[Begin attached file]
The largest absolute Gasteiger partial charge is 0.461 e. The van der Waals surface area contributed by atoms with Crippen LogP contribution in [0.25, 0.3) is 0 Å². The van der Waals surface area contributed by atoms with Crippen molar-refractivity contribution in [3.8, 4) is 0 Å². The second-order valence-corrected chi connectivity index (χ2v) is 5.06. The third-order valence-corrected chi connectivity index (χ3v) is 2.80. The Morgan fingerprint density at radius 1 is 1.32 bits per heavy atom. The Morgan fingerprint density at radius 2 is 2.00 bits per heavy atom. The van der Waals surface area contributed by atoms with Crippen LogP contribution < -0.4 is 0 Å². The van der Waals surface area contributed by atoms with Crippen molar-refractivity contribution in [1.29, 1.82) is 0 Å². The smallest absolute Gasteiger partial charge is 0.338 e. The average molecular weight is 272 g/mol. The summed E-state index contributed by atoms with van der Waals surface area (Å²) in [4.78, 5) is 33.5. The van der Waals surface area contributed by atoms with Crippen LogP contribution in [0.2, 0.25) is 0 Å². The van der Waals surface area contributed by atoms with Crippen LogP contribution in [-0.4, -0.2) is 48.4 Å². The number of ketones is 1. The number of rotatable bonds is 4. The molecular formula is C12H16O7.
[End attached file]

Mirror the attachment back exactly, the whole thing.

The largest absolute Gasteiger partial charge is 0.461 e. The van der Waals surface area contributed by atoms with Crippen LogP contribution in [0.25, 0.3) is 0 Å². The van der Waals surface area contributed by atoms with Crippen molar-refractivity contribution in [3.8, 4) is 0 Å². The second-order valence-corrected chi connectivity index (χ2v) is 5.06. The third-order valence-corrected chi connectivity index (χ3v) is 2.80. The Morgan fingerprint density at radius 1 is 1.32 bits per heavy atom. The Morgan fingerprint density at radius 2 is 2.00 bits per heavy atom. The van der Waals surface area contributed by atoms with Crippen LogP contribution < -0.4 is 0 Å². The van der Waals surface area contributed by atoms with Crippen molar-refractivity contribution in [1.29, 1.82) is 0 Å². The smallest absolute Gasteiger partial charge is 0.338 e. The average molecular weight is 272 g/mol. The summed E-state index contributed by atoms with van der Waals surface area (Å²) in [4.78, 5) is 33.5. The van der Waals surface area contributed by atoms with Crippen LogP contribution in [0.2, 0.25) is 0 Å². The van der Waals surface area contributed by atoms with Crippen LogP contribution in [-0.4, -0.2) is 48.4 Å². The number of ketones is 1. The number of rotatable bonds is 4. The molecular formula is C12H16O7.